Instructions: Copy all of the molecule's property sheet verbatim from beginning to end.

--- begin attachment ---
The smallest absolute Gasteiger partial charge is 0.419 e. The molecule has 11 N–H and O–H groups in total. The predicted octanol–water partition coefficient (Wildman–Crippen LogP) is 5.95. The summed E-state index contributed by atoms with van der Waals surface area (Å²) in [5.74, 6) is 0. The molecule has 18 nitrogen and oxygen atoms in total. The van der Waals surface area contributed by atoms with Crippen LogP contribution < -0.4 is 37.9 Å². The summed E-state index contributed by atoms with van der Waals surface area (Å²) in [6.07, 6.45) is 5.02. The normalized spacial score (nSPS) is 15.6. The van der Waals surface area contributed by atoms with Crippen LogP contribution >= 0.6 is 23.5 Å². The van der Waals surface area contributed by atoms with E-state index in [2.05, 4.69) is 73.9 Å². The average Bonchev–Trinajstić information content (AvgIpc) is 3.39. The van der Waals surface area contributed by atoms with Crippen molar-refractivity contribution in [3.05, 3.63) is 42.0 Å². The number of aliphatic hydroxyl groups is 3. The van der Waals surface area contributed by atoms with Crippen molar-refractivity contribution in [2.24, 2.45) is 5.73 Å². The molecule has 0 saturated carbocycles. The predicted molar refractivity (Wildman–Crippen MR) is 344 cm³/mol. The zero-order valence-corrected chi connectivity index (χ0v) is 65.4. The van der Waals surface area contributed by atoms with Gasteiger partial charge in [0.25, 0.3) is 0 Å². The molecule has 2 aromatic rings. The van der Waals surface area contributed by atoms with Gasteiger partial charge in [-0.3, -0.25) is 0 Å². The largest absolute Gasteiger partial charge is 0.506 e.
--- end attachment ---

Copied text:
The smallest absolute Gasteiger partial charge is 0.419 e. The molecule has 11 N–H and O–H groups in total. The predicted octanol–water partition coefficient (Wildman–Crippen LogP) is 5.95. The summed E-state index contributed by atoms with van der Waals surface area (Å²) in [5.74, 6) is 0. The molecule has 18 nitrogen and oxygen atoms in total. The van der Waals surface area contributed by atoms with Crippen LogP contribution < -0.4 is 37.9 Å². The summed E-state index contributed by atoms with van der Waals surface area (Å²) in [6.07, 6.45) is 5.02. The normalized spacial score (nSPS) is 15.6. The van der Waals surface area contributed by atoms with Crippen LogP contribution >= 0.6 is 23.5 Å². The van der Waals surface area contributed by atoms with E-state index in [2.05, 4.69) is 73.9 Å². The average Bonchev–Trinajstić information content (AvgIpc) is 3.39. The van der Waals surface area contributed by atoms with Crippen molar-refractivity contribution in [3.05, 3.63) is 42.0 Å². The number of aliphatic hydroxyl groups is 3. The van der Waals surface area contributed by atoms with Crippen molar-refractivity contribution in [2.24, 2.45) is 5.73 Å². The molecule has 0 saturated carbocycles. The predicted molar refractivity (Wildman–Crippen MR) is 344 cm³/mol. The zero-order valence-corrected chi connectivity index (χ0v) is 65.4. The van der Waals surface area contributed by atoms with Gasteiger partial charge in [0.25, 0.3) is 0 Å². The molecule has 2 aromatic rings. The van der Waals surface area contributed by atoms with Gasteiger partial charge in [-0.3, -0.25) is 0 Å². The largest absolute Gasteiger partial charge is 0.506 e.